Gasoline spill on Keystone Expressway closes highway for 10 hours
Sunday, June 9th 2002, 12:00 am
By: News On 6
A traffic mess on the Keystone expressway Sunday morning. A tanker truck carrying 8,800 gallons of gasoline flipped over on the westbound lane of 412 around 5:30 Sunday morning sending the driver to the hospital.
News on Six reporter Patrina Adger was on the scene Sunday and says the driver of a tanker truck took a turn on the Keystone Expressway early Sunday morning when he lost control of the truck causing it to flip sideways landing across all the westbound lanes of 412.
The truck spilled 4,000 gallons of unleaded and premium gasoline onto the street and sewer.
Traffic going both ways on 412 was rerouted for more than ten hours, as Tulsa Fire Department's hazardous response, Haz-Mat and several other agencies worked quickly, non-stop to contain the area, laying down foam material to neutralize the substance. Tulsa Fire Department Captain Hubert Rouse, "There's a large pool of fuel down here, that's gonna have to be dealt with so it's gonna take a period of time to try and suck what we can up and make sure it's safe."
While crews continued to deal with the mess on the street, Sooner Emergency Services had an even bigger problem at the river. Gasoline leaked into the storm water system's drainage system and into the Arkansas River.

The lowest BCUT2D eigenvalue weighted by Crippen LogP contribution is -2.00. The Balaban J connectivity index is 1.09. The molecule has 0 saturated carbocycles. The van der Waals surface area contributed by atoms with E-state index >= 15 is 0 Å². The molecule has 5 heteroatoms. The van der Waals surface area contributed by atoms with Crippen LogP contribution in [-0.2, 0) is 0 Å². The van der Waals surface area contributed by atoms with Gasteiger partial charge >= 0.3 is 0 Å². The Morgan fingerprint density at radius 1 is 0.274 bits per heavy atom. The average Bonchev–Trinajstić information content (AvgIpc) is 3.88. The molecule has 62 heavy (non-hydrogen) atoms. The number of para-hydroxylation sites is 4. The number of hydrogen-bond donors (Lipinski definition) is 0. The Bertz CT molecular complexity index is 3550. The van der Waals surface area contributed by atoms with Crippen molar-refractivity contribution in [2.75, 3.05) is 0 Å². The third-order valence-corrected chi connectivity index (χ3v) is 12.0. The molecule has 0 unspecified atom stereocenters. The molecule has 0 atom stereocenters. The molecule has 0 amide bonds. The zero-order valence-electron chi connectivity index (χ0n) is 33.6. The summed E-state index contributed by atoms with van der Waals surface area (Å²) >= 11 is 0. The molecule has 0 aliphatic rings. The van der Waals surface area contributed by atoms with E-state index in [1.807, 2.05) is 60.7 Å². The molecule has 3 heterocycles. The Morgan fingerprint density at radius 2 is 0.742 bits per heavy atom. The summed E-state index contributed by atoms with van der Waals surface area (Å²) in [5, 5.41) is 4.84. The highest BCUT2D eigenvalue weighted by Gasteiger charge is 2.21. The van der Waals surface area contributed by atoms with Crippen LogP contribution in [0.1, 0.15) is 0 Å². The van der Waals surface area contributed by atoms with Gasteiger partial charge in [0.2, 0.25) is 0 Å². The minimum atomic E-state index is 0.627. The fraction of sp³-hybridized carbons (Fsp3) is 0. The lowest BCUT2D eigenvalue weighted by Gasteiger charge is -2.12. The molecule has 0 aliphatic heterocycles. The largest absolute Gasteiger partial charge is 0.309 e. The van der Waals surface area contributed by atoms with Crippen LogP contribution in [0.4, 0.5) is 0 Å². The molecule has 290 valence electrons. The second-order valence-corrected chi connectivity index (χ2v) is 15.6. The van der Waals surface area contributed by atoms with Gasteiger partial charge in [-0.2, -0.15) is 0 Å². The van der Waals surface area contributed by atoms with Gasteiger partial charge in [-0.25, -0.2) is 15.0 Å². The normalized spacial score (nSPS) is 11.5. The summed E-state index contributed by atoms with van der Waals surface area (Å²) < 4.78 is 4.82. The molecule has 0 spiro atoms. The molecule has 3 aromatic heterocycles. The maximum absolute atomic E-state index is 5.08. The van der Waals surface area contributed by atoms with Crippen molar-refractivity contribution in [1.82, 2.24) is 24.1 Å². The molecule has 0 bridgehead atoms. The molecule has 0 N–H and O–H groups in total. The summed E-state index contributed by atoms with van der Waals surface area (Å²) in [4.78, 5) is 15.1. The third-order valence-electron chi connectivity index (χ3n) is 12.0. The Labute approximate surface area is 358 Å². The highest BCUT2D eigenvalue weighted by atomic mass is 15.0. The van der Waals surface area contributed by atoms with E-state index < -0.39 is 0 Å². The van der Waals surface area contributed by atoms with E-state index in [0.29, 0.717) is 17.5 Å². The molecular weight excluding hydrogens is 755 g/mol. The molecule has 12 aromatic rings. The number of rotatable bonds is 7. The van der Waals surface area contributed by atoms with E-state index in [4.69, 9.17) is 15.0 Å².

Sooner Emergency brought in booming equipment and pads to soak up as much gasoline as they possibly could. "Public Works was very active in flushing water into the water system to try and eliminate any type of vapors possibly creating." Captain Rouse says it's not determined how much gasoline went into the river but not enough to create and environmental concern.
The driver of the truck works with Oklahoma Truck Lines, a company that hauls gas for Quik Trip. He was sent to the hospital with a few scrapes and cuts but was released from Tulsa Regional Medical Center Sunday afternoon. The cause of the crash is yet to be determined.
It rained quite a bit overnight, so there was moisture on the road but Oklahoma Department of Transportation officials tell us speed may have played a part in this as well.